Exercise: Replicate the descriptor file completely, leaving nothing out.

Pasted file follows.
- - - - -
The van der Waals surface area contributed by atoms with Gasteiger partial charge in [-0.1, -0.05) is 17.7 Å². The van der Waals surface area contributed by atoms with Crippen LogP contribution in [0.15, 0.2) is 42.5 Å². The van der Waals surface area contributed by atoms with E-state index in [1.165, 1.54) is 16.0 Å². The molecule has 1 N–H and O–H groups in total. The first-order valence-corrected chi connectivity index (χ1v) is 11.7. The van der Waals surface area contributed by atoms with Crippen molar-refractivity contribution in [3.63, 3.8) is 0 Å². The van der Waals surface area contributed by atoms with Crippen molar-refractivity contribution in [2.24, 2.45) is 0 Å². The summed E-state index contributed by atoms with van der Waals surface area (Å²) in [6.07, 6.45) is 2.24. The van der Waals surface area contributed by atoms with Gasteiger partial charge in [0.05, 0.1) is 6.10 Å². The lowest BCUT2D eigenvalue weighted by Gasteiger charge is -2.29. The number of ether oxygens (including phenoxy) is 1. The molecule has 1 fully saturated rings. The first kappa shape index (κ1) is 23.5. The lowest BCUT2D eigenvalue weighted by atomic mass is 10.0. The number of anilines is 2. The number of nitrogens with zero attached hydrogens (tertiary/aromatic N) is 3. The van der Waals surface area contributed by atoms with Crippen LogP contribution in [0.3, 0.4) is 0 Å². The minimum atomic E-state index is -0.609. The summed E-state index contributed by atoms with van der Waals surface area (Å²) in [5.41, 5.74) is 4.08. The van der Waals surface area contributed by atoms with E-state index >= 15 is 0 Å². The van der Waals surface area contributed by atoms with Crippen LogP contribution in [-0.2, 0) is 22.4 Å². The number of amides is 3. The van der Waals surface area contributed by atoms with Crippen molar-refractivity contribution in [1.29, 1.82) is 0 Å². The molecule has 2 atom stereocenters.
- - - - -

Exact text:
The van der Waals surface area contributed by atoms with Gasteiger partial charge in [-0.1, -0.05) is 17.7 Å². The van der Waals surface area contributed by atoms with Crippen LogP contribution in [0.15, 0.2) is 42.5 Å². The van der Waals surface area contributed by atoms with E-state index in [1.165, 1.54) is 16.0 Å². The molecule has 1 N–H and O–H groups in total. The first-order valence-corrected chi connectivity index (χ1v) is 11.7. The van der Waals surface area contributed by atoms with Crippen molar-refractivity contribution in [3.63, 3.8) is 0 Å². The van der Waals surface area contributed by atoms with Crippen molar-refractivity contribution in [2.24, 2.45) is 0 Å². The summed E-state index contributed by atoms with van der Waals surface area (Å²) in [6.07, 6.45) is 2.24. The van der Waals surface area contributed by atoms with Gasteiger partial charge in [0.05, 0.1) is 6.10 Å². The lowest BCUT2D eigenvalue weighted by Gasteiger charge is -2.29. The number of ether oxygens (including phenoxy) is 1. The molecule has 1 fully saturated rings. The first kappa shape index (κ1) is 23.5. The lowest BCUT2D eigenvalue weighted by atomic mass is 10.0. The number of anilines is 2. The number of nitrogens with zero attached hydrogens (tertiary/aromatic N) is 3. The van der Waals surface area contributed by atoms with Crippen LogP contribution in [0.3, 0.4) is 0 Å². The minimum atomic E-state index is -0.609. The summed E-state index contributed by atoms with van der Waals surface area (Å²) in [5.41, 5.74) is 4.08. The van der Waals surface area contributed by atoms with E-state index >= 15 is 0 Å². The van der Waals surface area contributed by atoms with Crippen LogP contribution in [-0.2, 0) is 22.4 Å². The number of amides is 3. The van der Waals surface area contributed by atoms with Crippen molar-refractivity contribution in [1.29, 1.82) is 0 Å². The molecule has 2 atom stereocenters.